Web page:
As we're listening to the air turn blue, the question quickly arises: "Does anyone really want to watch a documentary about an old guy who swears a lot?" And the answer, like so many answers these days, can be traced to the Internet: "Perhaps, but only if you've already seen the YouTube video about the same old guy who swears a lot."
Dubbed the Winnebago Man, it was one of the first such videos to, in the parlance of the trade, "go viral," infecting no fewer than 20 million viewers worldwide. So, along with funny cats and other wacky mammals, this foul-mouthed species clambered up the ladder of celebrity.
His name is Jack Rebney, and the infection in question dates back to 1988, when he was filming an industrial ad for Winnebago recreational vehicles. The video (circulated in dubbed VHS tapes before hitting the Web) consists of outtakes from the shoot, showing Rebney in fine spewing form, cursing everything and everybody including himself, prompting some of his more quotable outbursts ("My mind is a piece of shit this morning") to wend their way into pop-culture argot, and earning him the proud title of The Angriest Man in the World.
Apparently, like many repeat viewers, director Ben Steinbauer found this cauldron of ire both funny and oddly comforting, a reminder that "we are not alone in our frustrations."
So, regularly appearing on camera himself, Steinbauer sets out to track down the Winnebago Man, curious about: 1) what he's doing these days and; 2) whether he's aware of his Web celebrity. "Not much" and "Not really" are the respective responses, and they aren't long in coming. Turns out that Rebney, 76 now and going blind, is a self-described "hermit" living in a cabin deep in the woods of Northern California.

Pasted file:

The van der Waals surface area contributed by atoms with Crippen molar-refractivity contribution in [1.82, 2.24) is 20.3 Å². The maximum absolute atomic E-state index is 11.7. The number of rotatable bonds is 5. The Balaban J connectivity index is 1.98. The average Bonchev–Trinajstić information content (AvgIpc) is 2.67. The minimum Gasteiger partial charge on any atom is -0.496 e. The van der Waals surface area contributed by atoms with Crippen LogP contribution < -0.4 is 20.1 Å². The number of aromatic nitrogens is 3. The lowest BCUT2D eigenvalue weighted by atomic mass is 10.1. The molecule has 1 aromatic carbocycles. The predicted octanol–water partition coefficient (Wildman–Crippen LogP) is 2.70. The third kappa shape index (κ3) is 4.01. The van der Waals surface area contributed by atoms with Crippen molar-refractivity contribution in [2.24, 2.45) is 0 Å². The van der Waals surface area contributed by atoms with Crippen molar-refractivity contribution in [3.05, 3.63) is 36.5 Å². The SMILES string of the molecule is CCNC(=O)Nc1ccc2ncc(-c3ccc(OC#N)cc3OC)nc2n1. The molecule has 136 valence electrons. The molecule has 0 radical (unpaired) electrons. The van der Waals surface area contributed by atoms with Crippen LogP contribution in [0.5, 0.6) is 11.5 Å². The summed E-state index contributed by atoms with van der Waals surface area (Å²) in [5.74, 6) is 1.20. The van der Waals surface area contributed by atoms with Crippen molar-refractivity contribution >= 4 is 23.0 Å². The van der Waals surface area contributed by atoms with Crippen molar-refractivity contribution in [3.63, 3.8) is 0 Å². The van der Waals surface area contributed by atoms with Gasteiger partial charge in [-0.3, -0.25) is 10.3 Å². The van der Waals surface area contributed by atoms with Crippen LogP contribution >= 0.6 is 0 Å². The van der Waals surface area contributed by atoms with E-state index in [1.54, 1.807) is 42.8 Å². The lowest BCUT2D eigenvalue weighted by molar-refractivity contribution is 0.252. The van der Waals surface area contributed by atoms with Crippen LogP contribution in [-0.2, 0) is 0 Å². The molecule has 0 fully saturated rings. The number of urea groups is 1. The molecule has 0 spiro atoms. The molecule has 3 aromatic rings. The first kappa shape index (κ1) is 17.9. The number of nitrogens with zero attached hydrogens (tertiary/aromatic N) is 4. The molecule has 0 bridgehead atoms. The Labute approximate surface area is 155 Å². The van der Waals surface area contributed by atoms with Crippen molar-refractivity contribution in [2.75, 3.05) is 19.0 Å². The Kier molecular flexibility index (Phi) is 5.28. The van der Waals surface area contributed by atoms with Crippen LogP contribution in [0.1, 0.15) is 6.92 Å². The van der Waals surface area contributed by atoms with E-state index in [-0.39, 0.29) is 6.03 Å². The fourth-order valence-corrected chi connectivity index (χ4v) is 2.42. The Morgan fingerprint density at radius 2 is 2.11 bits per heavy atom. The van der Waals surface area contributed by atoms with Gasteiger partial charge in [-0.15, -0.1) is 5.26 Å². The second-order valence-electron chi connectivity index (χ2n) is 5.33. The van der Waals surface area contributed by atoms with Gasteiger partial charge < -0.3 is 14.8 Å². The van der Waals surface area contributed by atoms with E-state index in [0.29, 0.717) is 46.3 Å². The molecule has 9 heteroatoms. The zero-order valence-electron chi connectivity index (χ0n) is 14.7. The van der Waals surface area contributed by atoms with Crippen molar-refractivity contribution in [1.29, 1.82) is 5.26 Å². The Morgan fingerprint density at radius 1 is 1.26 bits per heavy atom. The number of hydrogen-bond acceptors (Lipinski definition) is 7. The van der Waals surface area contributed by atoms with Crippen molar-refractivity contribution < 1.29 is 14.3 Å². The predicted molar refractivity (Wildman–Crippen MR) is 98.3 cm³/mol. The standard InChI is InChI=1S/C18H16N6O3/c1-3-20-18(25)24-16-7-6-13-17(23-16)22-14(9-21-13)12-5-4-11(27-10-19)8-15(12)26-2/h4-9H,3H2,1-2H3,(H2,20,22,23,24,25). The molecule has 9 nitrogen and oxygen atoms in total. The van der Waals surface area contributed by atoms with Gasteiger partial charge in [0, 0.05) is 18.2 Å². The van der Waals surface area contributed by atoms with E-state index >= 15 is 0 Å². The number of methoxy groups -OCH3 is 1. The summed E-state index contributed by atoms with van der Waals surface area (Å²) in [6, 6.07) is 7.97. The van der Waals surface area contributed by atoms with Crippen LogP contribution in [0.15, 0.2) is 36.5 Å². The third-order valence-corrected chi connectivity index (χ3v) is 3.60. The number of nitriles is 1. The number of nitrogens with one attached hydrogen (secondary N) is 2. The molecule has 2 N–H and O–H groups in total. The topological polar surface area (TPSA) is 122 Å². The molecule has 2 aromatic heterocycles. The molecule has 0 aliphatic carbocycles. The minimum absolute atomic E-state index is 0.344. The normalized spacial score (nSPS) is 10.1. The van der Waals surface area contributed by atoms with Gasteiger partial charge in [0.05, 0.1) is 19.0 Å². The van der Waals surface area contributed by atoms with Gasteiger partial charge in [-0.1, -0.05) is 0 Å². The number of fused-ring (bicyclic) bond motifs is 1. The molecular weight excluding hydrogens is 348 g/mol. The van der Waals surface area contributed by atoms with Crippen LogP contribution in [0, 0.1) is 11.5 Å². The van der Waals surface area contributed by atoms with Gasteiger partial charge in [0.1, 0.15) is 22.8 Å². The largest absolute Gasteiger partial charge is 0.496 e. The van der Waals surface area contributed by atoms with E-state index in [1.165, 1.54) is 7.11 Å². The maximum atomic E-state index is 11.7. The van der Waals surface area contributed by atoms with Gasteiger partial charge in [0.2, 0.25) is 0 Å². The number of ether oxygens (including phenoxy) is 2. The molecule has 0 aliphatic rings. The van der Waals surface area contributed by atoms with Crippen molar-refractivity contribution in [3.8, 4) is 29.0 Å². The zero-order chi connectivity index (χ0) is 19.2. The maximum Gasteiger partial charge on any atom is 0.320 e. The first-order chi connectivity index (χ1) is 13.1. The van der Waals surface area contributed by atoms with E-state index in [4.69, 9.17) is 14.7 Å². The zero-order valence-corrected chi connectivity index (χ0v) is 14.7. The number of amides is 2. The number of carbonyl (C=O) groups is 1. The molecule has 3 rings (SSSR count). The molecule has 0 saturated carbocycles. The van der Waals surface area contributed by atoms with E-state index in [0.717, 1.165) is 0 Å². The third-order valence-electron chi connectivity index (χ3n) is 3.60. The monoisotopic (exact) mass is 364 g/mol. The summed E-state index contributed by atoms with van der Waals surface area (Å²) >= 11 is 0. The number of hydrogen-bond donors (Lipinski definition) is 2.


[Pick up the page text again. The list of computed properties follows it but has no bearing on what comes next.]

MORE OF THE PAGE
There we meet him, only to discover that, older but hardly wiser, the grumpy guy still swears a lot, is fond of misusing big words like "historicity" and, like most misanthropes, has an inflated opinion of his own intelligence and an impoverished one of humankind's. Fittingly, he once worked as a journalist.
Beyond that, Steinbauer has no luck prying loose any info about Rebney's past. Even basic queries about birthplace, upbringing, marriage and children are met with his patented four-letter reply.
When the director laments, "I feel like I've stepped into the Winnebago Man outtakes," we can only concur. At this wearisome juncture, the doc seems pointless and its subject tedious - better to have left him to drift in cyberspace, a raging black hole in the electronic galaxy.
Happily, a redemption of sorts - for coot and movie alike - arrives at the climax. Rebney is packed off to attend the "Found Footage Film Festival" in San Francisco, where his adoring fans gather in a small but packed theatre, prepared to salute him with encomiums such as, "He's everybody's angry grandpa," and, "I hope he's alive and well and still bitter."
Well, under the glare of such warm praise, damned if the misanthrope doesn't soften. A smile flickers across his pursed lips; a sparkle flashes in his filmy eyes. Suddenly, humankind has grown a lot smarter, his burden a lot lighter, and Jack the Angry Man has morphed into Jack the Everyman. Like the rest of us, he just needed a little love.
- Directed by Ben Steinbauer
- Starring Jack Rebney
- Classification: 14A